On March 14th, OSHA released a memo allowing employers to suspend Annual Respriator Fit testing due to a shortage of fit-testing kits and masks themselves. Until further notice the following guidance has been given by OSHA:
There are other changes highlighted in this articles by Safety and Health Magazine: OSHA allowing all employers to suspend annual respirator fit testing
The most important part of ladder safety education is giving our ladder users the tools they need on the jobsite to make certain they can climb safely if the task requires that they climb at all. There is a free ladder safety application for mobile phones that will put many ladder safety practices in the hands of your employees in the place they need them most; On The Job.
This week, take time to discuss the use of this application, communicate with your ladder users on how to use this tool and review your program and practices surrounding site-specific ladder safety. Have each ladder user in your company download the app to their mobile phone and practice using the safety components it provides such as ladder selection, ladder inspection, ladder set up and proper use reminders.
Within our industry there are some common mistakes that occur that result in injuries to our people. Here is a list of some of the most common mistakes so that you can discuss these with your team. Below the list of common mistakes is an example of a very good reason to always be diligent about safety when using a ladder.
Every year, more than 300 people die in ladder-related accidents, and thousands suffer disabling and/or debilitating injuries. Without better training and continuous innovation in safety planning and product design, we will continue to see far too many fatalities. National Ladder Safety Month will heighten awareness of safe ladder use, reinforce safety training and educate homeowners and working professionals. The American Ladder Institute shares these ladder safety tips during week 2 of National Ladder Safety Month. Please share these resources with your team. Every year, more than 300 people die in ladder-related accidents, and thousands suffer disabling and/or debilitating injuries. Without better training and continuous innovation in safety planning and product design, we will continue to see far too many fatalities. National Ladder Safety Month will heighten awareness of safe ladder use, reinforce safety training and educate homeowners and working professionals.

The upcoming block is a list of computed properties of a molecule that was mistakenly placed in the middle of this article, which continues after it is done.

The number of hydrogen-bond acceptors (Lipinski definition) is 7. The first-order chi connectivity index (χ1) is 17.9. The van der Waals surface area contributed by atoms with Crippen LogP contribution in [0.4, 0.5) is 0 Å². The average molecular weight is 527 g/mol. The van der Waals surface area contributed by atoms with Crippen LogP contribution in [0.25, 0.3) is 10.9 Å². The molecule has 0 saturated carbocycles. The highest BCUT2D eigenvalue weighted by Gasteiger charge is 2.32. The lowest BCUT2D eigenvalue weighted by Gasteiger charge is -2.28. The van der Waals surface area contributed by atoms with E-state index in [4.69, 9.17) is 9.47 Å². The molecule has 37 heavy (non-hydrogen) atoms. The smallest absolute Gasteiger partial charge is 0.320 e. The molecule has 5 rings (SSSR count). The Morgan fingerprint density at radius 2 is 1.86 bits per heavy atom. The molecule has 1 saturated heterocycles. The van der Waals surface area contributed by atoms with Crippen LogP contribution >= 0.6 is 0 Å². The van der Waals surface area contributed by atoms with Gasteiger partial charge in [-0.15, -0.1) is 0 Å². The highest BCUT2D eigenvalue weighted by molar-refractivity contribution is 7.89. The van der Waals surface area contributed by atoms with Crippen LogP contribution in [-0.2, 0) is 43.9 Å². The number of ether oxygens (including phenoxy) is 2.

Main Ladder Safety Tips:
- Three points of contact: Always maintain three points of contact when using a ladder. Keep either two feet and one hand or one foot and two hands on the ladder as you are descending or ascending. When working, in addition to your having both feet supported on a step or rung, brace yourself into the ladder.
- Climb slowly: Climbing slowly and deliberately ensures you don't make any sudden movements that could contribute to a fall.
- Maintain a center of gravity: Keep the center of your belt buckle/stomach between the ladder's side rails when climbing and working. Do not overreach.
- Pay attention throughout the entire climb: Devote your full attention to the climb and descent until you are safely off the ladder. Simple mistakes and oversight can have severe consequences.Here is a video from American Ladder Institute on Ladder Selection, set-up, and common mistakes.
Below is a video from the American Ladder Institute on Ladder Selection, set-up, and common mistakes:
Establishments covered by the OSHA’s electronic recordkeeping requirements must submit their completed 2019 Form 300A using OSHA’s Injury Tracking Application (ITA) by Monday, March 2, 2020. Here is a link to find the Tracking Application.
PestSure's Loss Prevention team conducted our 2019 meeting last week in Tucson, Arizona. With over 100 guests and 50 PestSure companies represented, it was a great time to learn about the latest safety topics in the pest control industry. If you weren't able to make it this year, you can find the presentations in the Members Only section of the website.
This recall involves five models of aluminum telescoping ladders that can be used in five different positions (twin step ladder, stairway step ladder, extension ladder, wall ladder and as two scaffold bases). The date code is stamped on the inside of the outer leg of the ladder, beneath the bottom step. The model number is printed on a label located on the side of the ladder rail. The recalled ladders have a load capacity of 375 lbs.
Consumers should immediately stop using the recalled ladders and return the ladder to the store of purchase to receive a full refund.
The firm has received one report of a ladder breaking while in use, resulting in one injury to the left side and elbow of the consumer.
Home Depot and Lowe’s stores nationwide from April 2018 through May 2018 for between $180 and $275.
Gree Reannounces Dehumidifier Recall Due to Serious Fire and Burn Hazards; More Fires and Property Damage Reported
On September 12, 2013, Gree, in cooperation with the U.S. Consumer Product Safety Commission and Health Canada, announced a recall on dehumidifiers manufactured by Gree Electric Appliances of China and were sold from January 2005 through August 2013. The dehumidifiers can overheat, smoke and catch fire, posing fire and burn hazards to consumers.